Failure and Flexibility in Intentional Young Adulthood

A friend recently sent me a book recommendation with the comment that she thought of me when she read it because she knew I had “a passion for intentional adulthood.”  I don’t think I’ve ever used that exact term before, but it is a good description.  Growing up doesn’t just happen.  Careers, education, and success don’t accidentally appear in someone’s life – at some point people need to act, choose, and pursue the kind of lives they want.  Those words all imply intentionality.  Yes, opportunities come unexpectedly, and new interests surprise us sometimes, but only if we’re out living life instead of sitting back waiting for it to happen.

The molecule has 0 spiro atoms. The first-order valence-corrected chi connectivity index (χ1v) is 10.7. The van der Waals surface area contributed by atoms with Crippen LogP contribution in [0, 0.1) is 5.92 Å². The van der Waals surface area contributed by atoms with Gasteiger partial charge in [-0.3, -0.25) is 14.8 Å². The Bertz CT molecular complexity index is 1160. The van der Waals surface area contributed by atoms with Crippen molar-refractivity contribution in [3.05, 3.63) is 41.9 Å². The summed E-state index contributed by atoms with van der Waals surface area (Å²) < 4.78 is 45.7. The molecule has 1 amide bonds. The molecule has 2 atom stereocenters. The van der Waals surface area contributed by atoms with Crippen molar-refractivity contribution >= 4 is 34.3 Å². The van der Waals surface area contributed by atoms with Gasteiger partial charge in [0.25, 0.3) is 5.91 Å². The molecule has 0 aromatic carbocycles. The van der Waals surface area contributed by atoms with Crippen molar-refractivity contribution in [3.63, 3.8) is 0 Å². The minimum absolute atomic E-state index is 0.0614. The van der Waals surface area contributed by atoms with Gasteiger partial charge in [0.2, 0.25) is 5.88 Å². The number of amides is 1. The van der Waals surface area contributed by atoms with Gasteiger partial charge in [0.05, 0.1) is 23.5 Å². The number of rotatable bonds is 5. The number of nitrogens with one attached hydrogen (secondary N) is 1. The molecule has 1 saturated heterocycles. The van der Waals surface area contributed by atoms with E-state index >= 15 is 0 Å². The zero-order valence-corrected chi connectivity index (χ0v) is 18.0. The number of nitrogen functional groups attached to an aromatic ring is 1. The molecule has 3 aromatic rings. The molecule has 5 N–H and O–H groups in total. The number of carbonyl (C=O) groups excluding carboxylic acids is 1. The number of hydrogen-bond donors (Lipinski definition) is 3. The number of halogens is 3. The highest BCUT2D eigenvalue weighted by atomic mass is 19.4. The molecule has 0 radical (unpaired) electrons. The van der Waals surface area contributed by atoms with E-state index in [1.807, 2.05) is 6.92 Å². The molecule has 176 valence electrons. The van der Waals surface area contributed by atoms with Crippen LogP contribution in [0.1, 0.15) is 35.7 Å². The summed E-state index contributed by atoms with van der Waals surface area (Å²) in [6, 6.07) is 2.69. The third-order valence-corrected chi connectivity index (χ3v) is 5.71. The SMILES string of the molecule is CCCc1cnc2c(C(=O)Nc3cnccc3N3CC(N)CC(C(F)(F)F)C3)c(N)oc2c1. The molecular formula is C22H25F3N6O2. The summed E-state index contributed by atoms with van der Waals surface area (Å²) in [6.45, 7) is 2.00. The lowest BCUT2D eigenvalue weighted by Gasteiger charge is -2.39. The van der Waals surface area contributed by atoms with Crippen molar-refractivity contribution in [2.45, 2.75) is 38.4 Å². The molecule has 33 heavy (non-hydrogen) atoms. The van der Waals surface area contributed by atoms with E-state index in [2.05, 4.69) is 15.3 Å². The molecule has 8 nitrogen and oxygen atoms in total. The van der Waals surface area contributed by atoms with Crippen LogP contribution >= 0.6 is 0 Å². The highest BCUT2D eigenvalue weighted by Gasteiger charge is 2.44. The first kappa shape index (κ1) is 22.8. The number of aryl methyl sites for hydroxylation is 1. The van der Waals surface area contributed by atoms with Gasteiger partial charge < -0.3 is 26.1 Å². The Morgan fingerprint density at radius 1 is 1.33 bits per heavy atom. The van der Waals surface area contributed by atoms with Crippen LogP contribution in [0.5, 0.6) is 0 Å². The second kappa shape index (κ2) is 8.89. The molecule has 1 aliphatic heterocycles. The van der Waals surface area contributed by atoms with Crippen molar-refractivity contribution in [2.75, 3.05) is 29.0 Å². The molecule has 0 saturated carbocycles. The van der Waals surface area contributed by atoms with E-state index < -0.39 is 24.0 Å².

Passive education doesn’t even look realistic. (Image credit: Wikipedia)

For students, this means engaging in active learning and taking personal responsibility in their education and maturation.  For adults, this means pursuing a goal with purpose.  We can and should be intentional in our careers, communities, and families.  Make the decision to achieve something, and then take the steps necessary to make it happen.

However, the problem with intentional living is that we can’t do it in a vacuum.  We live among other people, and what they do impacts our lives, too.  What happens when life isn’t all smooth sailing?   Keep reading!

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